Cooking Couscous

Couscous Defined | Cooking Couscous

The three basic techniques for cooking grains with hot liquid are boiling, absorption, and steaming, which are perhaps the most popular methods for cooking all whole grains. Several forms of wheat cook quickly with these methods and are used for a variety of popular dishes. Couscous is a wheat product that has long been a staple in Mediterranean and Middle Eastern cuisine, and it has become very popular in other regions of the world.





Couscous Defined


Couscous is produced from cracked durum wheat that has been steamed and allowed to dry. It has a pellet like appearance and it is able to absorb the flavors of the other ingredients that are added to it. Couscous expands to become a light and fluffy mass when cooked. Couscous that is produced from refined durum wheat is yellow in color and has a mild flavor, while whole durum wheat couscous has a tan or buff color and a more pronounced flavor.



As a very popular addition to North African dishes, couscous is often served as an accompaniment to stews, meats, vegetables and other savory dishes that include sauces or gravy. In addition, it can be served as a hot cereal topped with sugar or syrup.




Cooking Couscous


Couscous is one of the most popular Middle Eastern dishes made with wheat. It is very easy to prepare, and the variations in the other ingredients that are commonly added to the basic recipe are quite numerous. Described below is a quick method for preparing this Middle Eastern staple.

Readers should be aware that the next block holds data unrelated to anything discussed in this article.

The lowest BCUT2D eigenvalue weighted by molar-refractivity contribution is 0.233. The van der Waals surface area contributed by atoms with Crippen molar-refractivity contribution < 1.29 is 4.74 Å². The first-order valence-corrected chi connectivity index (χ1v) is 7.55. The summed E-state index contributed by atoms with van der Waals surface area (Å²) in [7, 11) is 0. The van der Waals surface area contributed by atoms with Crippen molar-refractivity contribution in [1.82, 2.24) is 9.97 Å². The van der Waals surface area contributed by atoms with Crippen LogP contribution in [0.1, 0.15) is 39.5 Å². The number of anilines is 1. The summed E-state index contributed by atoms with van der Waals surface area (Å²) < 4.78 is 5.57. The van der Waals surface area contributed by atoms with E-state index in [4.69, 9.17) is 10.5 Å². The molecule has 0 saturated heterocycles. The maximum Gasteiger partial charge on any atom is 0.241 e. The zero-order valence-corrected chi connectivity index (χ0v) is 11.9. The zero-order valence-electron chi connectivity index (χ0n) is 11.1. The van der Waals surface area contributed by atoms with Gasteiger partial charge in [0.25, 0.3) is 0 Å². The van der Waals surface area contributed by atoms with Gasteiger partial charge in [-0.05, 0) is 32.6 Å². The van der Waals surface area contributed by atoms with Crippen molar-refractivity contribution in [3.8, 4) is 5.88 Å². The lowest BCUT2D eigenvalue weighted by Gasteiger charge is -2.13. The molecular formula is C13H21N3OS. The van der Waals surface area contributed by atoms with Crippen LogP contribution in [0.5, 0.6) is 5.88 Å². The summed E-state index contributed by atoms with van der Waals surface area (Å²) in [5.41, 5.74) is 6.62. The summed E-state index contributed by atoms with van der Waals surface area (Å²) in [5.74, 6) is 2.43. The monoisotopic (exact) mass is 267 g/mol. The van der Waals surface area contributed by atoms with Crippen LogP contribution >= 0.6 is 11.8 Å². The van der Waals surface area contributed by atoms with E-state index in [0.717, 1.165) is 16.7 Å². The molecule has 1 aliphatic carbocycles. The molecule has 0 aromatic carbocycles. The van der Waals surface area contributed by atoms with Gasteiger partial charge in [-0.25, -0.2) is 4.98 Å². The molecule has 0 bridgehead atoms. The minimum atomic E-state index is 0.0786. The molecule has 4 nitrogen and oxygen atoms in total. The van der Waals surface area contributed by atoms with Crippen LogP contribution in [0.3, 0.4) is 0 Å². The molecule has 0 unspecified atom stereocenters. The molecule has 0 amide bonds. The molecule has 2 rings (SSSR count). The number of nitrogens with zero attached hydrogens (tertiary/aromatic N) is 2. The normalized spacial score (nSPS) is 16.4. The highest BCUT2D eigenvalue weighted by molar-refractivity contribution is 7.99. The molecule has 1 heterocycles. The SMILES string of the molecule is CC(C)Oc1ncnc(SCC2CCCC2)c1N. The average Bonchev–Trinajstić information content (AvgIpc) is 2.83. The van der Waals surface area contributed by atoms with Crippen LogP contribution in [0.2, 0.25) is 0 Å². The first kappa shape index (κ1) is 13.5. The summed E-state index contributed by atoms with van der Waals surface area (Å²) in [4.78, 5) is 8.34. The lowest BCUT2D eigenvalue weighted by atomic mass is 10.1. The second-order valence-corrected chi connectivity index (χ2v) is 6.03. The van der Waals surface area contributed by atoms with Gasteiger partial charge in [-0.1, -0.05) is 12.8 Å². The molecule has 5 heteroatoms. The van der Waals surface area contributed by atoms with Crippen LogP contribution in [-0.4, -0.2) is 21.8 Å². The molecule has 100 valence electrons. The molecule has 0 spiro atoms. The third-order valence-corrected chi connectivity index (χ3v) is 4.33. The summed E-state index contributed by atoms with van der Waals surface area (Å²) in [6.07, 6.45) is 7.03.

Ingredients

  • 1½ cups chicken stock

  • 2 tablespoons olive oil
  • Salt to taste

  • 1 cup of couscous


Preparation

A basic recipe of couscous is a very simple dish to prepare. To begin, simply pour 1½ to 1¾ cups of liquid into a medium sized saucepan. The liquid can be water or vegetable stock or meat stock. Using stock adds more flavor to the dish.

Add 1 to 2 tablespoons olive oil and a pinch of salt to the liquid and bring it to a boil.
Add 1 cup of couscous to the boiling liquid.
Remove the pan from the heat, cover, and let it stand for about 6 minutes. Do not lift the lid until the required time has elapsed.
Fluff the couscous with a fork and serve. This recipe yields about 3 one-cup servings.
An endless variety of other ingredients may be added to the couscous to provide more flavor. Chopped dried fruit or chopped nuts are popular additions, as well as various seasonings, such as cinnamon, ginger, cumin, black pepper, garlic, or the zest of citrus fruit.

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